Founders in 2013 of the festival Hobart Baroque, which showcases wonderful music of the 17th and 18th centuries, business partners Artistic Director Leo Schofield AM and Executive Director Jarrod Carland are going for B’roque at Hobart town, Tasmania in 2014.
Premier Lara Giddings, the Government of Tasmania and clever business leaders are lending their support and enthusiasm to a unique Australian festival of music that celebrates the emotions and beauty associated with our humanity.
Hobart Baroque 2014 was launched on Tuesday 12th November by the Tasmanian Premier at the Theatre Royal, the theatre dubbed by renowned 20th century British performer Noel Coward (1899-1973) as “a dream of a theatre”. It will take place from the 28th March to 5th April 2014.
The Theatre Royal in Hobart is Australia’s oldest working performance spaces and one of its most beautiful architectural treasures.
Carland noted, “With its superb array of historic buildings and compact scale, Hobart is in many ways the perfect city for a highly focused festival of this nature” he said.
Bravo will be sure to be everyone’s shout of tribute to Artistic Director Leo Schofield genius, when they examine the imaginative innovative program he announced, which offers a wonderful array of unique events for this festival that is one of a kind.
As a fabulous first, Hobart Baroque will accommodate accessibility for students and newcomers to the world of early music.
Five exceptionally talented young Tasmanian soloists and ensembles will perform five recitals for $5 a ticket at 5 pm every day from Monday to Friday during the festival.
What a great initiative.
Lezhneva came to the attention of International reviewers and critics when she was just 17, winning the Grand Prix at the 6th Elena Obraztsova International Competition for Opera Singers at St Petersburg.
“From time to time a really outstanding talent appears and I believe that Julia Lezhneva is just that. The brilliance of her voice and technique are extremely impressive” was the testimony given by world famous soprano Dame Kiri Te Kanawa upon hearing her perform.
The Class of ’85, will be huge, featuring works by a famous trio of the world’s greatest European composers of the Baroque era, who were all born in 1685. They are German giant, Johann Sebastian Bach (March), whose music is renowned because of its ‘intellectual depth, technical command, and artistic beauty.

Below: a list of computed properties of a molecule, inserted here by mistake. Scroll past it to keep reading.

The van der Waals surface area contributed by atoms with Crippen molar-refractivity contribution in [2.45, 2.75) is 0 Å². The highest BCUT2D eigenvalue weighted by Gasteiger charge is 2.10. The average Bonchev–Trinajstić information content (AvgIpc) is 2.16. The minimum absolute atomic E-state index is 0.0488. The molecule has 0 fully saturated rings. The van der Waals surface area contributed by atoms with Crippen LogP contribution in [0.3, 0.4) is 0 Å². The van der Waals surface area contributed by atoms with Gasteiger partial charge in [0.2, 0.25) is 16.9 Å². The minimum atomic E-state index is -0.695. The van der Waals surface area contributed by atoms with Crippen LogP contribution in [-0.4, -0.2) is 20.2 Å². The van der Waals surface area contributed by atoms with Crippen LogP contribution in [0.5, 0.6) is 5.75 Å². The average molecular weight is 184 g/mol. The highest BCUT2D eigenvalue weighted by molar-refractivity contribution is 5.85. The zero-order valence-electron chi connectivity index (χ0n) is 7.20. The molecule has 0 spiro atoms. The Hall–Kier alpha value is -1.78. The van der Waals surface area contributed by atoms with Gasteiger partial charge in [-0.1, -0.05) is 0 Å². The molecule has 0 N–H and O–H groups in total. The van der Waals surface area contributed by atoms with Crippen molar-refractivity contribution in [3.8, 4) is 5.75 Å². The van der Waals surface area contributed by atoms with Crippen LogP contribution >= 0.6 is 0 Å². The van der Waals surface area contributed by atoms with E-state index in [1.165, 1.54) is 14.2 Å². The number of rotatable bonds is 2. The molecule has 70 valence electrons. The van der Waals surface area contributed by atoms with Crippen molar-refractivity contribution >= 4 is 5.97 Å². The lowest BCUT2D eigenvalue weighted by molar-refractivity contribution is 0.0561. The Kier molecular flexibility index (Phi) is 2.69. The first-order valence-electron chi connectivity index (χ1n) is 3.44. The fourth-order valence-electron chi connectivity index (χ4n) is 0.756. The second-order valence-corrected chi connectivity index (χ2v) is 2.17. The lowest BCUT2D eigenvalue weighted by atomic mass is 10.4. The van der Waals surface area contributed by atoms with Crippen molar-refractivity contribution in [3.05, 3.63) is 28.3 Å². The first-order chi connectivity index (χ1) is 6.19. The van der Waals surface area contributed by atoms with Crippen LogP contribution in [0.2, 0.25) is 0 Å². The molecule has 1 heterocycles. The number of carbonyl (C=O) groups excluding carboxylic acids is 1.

Then there is German born London based Georg Frideric Handel (October) and his robust heroic works, as well as the beauty and brilliance of the works of Italian composer Domenico Scarlatti (October), who came from a musical family.
The star turn of the festival will be hard to determine based on the exciting list of performers and the many and varied productions on offer. Although for me it will most likely be stage director Chas Rader-Shieber’s powerhouse production of composer Georg Friderich Handel’s wonderful opera seria (serious opera) in three acts, Orlando.
It is a ‘witty parody’ of romantic chivalric legend.
This ‘enchanting production’ will be presented in association with the Glimmerglass Festival of New York. It features a bevvy of exciting imported singers who will be expertly guided by Hobart Baroque’s versatile Music Director Erin Helyard. He is busy currently conducting last year’s star turn at Hobart Baroque David Hansen as Giasone, for the 2013 December production for the Pinchgut Opera, Sydney
Anthony Tommasini of the New York Times described the Glimmerlass Orlando production, held in New York, as being contemporary, fanciful and true to the spirit of Handel’s much loved work.
Helyard will also conduct the awesome Orchestra of the Antipodes, who play on original instruments, to accompany the equally awesome Bad Guy, Barcelona-born countertenor Xavier Sabatao.
He makes his Australian debut in recital offering songs from his latest CD ‘an album of arias Handel wrote for some of the nastier characters in his operas has had critics scrambling for superlatives’.